Residents of Chemainus shouldn’t face more boil water advisories any time soon, but the future of their water’s drinkability is still up in the air.
The community has endured numerous boil water advisories over the summer, mostly due to turbidity in the water system, but the system has recently switched from surface water supplies to using water from the controversial $6 million Chemainus wells system for the winter season.
That’s good news in the short term, but it’s been a long-term problem that when the Chemainus system is not drawing its water from the Chemainus wells it faces quality problems. The Municipality of North Cowichan is trying to change that with a permanent move to drawing water from the wells year-round.
Jon Lefebure, mayor of North Cowichan, said the province’s Environmental Assessment Office only permits the Chemainus wells system to be used from Oct. 15 to June 15.
He said the EAO decided to only permit the wells to be used during the wetter eight months of the year to prevent possible harm to the Chemainus River by diverting water to the wells in the drier months.
“That means when we are transitioning back to the wells from the surface water system, there is an increased chance of increased turbidity in the water,” he said.
“There have also been a number of storm events recently that have added to the turbidity in the surface water system.”
Added to that, Lefebure said, is the fact that North Cowichan has been conducting studies for the EAO during the summer months in their effort to have the wells system used year round.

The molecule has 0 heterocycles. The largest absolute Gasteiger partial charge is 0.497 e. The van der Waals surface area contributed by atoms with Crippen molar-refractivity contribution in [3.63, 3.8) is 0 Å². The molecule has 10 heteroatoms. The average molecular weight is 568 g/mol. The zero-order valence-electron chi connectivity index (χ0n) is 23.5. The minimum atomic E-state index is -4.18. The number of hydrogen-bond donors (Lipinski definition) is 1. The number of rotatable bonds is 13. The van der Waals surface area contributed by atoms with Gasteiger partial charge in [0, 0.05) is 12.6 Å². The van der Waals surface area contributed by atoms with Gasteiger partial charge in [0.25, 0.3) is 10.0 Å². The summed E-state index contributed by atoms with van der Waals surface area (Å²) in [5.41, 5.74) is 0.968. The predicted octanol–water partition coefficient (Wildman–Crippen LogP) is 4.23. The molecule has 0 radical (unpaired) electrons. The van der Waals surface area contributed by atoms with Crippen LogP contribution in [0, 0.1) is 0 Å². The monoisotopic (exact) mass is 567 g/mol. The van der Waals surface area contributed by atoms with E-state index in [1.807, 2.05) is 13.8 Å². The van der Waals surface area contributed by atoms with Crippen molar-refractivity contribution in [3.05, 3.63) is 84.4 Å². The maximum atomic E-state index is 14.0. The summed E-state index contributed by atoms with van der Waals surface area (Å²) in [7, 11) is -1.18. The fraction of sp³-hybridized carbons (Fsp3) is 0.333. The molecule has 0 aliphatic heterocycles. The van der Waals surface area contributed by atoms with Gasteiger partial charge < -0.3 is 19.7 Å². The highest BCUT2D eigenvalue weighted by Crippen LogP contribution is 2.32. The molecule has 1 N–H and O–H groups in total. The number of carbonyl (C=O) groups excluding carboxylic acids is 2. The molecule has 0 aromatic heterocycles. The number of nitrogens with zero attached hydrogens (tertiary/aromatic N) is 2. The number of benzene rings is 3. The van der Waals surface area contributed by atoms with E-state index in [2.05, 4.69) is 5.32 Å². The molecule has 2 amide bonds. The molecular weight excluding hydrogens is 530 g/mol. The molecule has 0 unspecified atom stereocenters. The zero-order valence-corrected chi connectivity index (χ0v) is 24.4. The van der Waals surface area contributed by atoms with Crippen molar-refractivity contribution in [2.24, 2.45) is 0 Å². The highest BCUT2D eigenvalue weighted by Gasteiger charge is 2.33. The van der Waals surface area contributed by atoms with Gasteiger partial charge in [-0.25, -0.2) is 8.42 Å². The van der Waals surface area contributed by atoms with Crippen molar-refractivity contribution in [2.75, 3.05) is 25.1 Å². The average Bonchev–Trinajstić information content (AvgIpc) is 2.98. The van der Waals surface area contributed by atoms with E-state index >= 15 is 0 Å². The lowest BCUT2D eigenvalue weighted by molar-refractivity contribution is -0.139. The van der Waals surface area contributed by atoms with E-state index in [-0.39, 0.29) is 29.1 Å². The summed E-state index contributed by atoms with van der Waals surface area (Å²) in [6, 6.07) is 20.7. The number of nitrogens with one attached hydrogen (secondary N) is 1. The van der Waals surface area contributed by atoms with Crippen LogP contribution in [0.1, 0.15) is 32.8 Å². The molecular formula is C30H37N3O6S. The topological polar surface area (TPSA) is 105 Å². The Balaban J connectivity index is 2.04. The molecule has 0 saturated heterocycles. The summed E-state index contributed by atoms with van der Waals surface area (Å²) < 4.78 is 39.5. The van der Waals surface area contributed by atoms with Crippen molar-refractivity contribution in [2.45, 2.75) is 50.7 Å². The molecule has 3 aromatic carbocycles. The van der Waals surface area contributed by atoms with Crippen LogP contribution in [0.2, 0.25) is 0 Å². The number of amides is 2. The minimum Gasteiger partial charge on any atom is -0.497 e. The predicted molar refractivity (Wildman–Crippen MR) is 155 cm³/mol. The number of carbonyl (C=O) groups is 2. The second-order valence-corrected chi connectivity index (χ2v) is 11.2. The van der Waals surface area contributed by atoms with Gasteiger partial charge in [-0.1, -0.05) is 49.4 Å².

He said that the switching back and forth between the surface water system and the wells for the tests also increased turbidity levels several times during the past few months.
“We’re fully on the wells system now so Chemainus is unlikely to see another boil water advisory until at least June 15,” Lefebure said.
“Hopefully we’ll hear from the EAO in the first quarter of the new year about our request to use the wells system year-round, but it’s totally in their hands now.”
The issues around the Chemainus wells date back more than a decade to when the project, which taps into the aquifer under the Halalt First Nation’s reserve and into the Chemainus River, was approved by the province in 2003.
In 2011, the Supreme Court of B.C. ruled that the province had failed to properly consult and accommodate the Halalt when the system was approved.
The province and the Municipality of North Cowichan appealed that decision in 2012 and their appeal was upheld by the Supreme Court of B.C., clearing the project for use.
The Halalt filed an appeal with the Supreme Court of Canada, but the court declined to hear the appeal and that has led to the wells’ current, but limited, use by North Cowichan for its water users in Chemainus.